A weekly update from Boston Organics.
Tuesday, February 9th is Mardi Gras, the final day of a season of festivities and feasting. In New Orleans, revelers nosh on King Cake, muffuletta sandwiches, jambalaya and crawfish etoufée to begin the somber season of Lent with a bang. This week, we’re celebrating Mardi Gras New England style! The winter veggies of our northerly latitude merrily don the traditional Mardi Gras colors of green, gold and purple and parade throughout Boston on their green plastic floats.
Colors of Carnival
Beets and kohlrabi will jitterbug their way in wearing rich purples, like those seen on Mardi Gras beads and masks. But don’t worry; they won’t come hurtling towards your front door like a string of beads flung from a passing parade float. Dress up the beets even more with this recipe for Brown Sugar Glazed Beets (add carrots, turnips or rutabagas to the mix for a riot of roots!).
Broccoli and bok choy have green covered. Their festive florets and lavish leaves offer plenty of delicious nourishment to help you dance the night away to the sound of the jazz greats. To put a little spicy kick in your step, cook up some Cajun Spiced Broccoli and boogie on out!
Michael Docter will deliver gold carrots this week, and we will have Gold Ball turnips from Red Fire Farm. Mardi Gras gold is said to connote power, which certainly applies here: both golden carrots and Gold Ball turnips pack a potent nutritional punch. Carrots are loaded with vitamin A, while turnips are a great source of fiber and vitamin C.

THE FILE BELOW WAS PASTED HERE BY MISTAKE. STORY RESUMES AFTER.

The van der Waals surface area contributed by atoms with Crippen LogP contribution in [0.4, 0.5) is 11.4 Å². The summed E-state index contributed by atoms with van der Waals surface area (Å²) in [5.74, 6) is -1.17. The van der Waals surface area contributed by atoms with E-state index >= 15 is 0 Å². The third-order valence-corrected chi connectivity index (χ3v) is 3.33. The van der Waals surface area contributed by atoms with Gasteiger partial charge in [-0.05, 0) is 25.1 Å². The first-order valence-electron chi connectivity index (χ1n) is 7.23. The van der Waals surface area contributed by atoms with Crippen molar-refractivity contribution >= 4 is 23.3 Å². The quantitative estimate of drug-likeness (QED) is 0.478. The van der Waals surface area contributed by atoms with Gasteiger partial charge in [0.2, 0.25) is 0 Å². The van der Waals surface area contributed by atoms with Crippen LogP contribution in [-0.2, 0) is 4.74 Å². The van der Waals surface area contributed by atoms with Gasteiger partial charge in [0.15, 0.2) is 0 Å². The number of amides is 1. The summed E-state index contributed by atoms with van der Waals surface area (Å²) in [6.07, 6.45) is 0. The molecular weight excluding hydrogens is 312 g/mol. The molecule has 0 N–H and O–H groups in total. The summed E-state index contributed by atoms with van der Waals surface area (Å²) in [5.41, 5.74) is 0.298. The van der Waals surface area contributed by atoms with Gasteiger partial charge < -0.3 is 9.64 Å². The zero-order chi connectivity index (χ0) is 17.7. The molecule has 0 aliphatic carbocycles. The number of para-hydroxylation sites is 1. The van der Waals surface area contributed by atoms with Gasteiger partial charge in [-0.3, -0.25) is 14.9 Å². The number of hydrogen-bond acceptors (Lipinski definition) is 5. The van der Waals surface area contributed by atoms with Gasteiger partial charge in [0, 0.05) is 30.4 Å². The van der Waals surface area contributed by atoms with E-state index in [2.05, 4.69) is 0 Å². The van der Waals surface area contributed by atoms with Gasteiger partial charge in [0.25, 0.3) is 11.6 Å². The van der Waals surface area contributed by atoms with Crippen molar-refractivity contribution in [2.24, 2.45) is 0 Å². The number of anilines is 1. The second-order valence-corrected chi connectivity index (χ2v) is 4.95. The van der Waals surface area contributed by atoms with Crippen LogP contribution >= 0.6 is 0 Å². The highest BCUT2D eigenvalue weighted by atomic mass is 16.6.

Create a heartily delicious meal with this recipe for Kohlrabi Bok Choy Pizza. Bok choy leaves and sprinkles of turmeric top a delicious bok choy pesto base. Even though we had the green variety on hand, how pretty would this pizza look splashed with slices of purple-skinned kohlrabi?! What a perfect pizza to help you celebrate the bounty of New England winter with the wild colors of southern carnival.
Top the meal off with a New Orleans classic: Bananas Foster. This dish was created in 1951 by chef Paul Blangé, who was challenged by the owner of his restaurant, Brennan’s, to create a dessert showcasing bananas, which at the time were imported to the United States through New Orleans. The result is a decadent treat to help you light up the festival, or just another Tuesday night.
Eat well, friends.